Egalitarians share the low-grid mode with individualists. Egalitarians, as defined here, dislike detailed rules and routines because they constrain individual behavior and may be conducive to oppression and submission. Both individualists and egalitarians believe in the merit of decentralized authority, but the strong diversity between the two approaches in terms of “groupness” produces radically different perspectives about UHC. While egalitarians are strongly propoor and assume that a redistribution of resources is needed to foster communitarian values, individualists tend to be sceptical toward altruistic feelings. Egalitarians also differ from hierarchists because they consider equity concerns to be crucial for outcomes (universal coverage) and processes (fair and equitable participation in decision making). As a result, egalitarians favor decentralization arrangements and the variety of attempts to diffuse participation, empower patients, and prevent the dominance of medical professionals.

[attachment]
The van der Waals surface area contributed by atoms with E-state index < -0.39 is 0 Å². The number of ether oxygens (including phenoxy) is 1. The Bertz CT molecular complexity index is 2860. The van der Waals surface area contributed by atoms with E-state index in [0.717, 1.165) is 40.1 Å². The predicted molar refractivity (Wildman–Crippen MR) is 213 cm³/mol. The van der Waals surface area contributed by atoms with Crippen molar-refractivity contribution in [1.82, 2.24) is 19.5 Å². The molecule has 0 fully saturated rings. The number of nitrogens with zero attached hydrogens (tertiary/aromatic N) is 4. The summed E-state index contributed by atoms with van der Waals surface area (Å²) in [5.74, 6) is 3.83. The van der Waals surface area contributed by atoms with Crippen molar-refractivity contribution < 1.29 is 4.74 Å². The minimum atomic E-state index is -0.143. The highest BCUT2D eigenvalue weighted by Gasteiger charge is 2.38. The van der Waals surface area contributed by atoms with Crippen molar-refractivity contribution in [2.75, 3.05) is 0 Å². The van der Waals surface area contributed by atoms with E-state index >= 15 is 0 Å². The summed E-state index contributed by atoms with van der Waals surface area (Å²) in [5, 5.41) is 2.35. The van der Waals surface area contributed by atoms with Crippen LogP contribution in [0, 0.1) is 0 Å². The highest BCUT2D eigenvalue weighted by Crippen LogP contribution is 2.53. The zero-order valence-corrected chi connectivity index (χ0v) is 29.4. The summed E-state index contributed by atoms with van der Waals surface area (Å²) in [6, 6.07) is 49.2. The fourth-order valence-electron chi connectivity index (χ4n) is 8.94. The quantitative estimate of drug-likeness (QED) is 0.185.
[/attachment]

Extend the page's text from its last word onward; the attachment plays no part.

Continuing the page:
Initiatives consistent with the egalitarian approach to governance and management can be found in several health systems; community participation, networked arrangements to secure the variety of stakeholders’ involvement in decision making, and the use of patients’ and citizens’ voice to control managers and professionals are major examples of these initiatives. For instance, the first changes introduced by the British Labour party in the late 1990s to the internal market of the NHS were aimed at shifting the focus from competition to cooperation, and the attempt to empower primary care in commissioning can be interpreted as a move to decentralize decision making and to make it closer to local conditions. In Italy, where radical decentralization has promoted the development of rather different regional health care models, some regions were driven by egalitarian principles to develop integrated health and social plans through participatory processes involving both local health authorities and municipalities. In the rest of Europe and in other continents, there have been countless experiences of involving local communities in health service planning, especially for primary health care. For example, the use of cooperatives both as financing mechanisms—such as the Chinese Cooperative Medical Scheme—and as delivery modality, the institution of patients’ juries to support priority setting in many countries, and even the increasing use of information technologies to empower patients and citizens are consistent with egalitarian principles.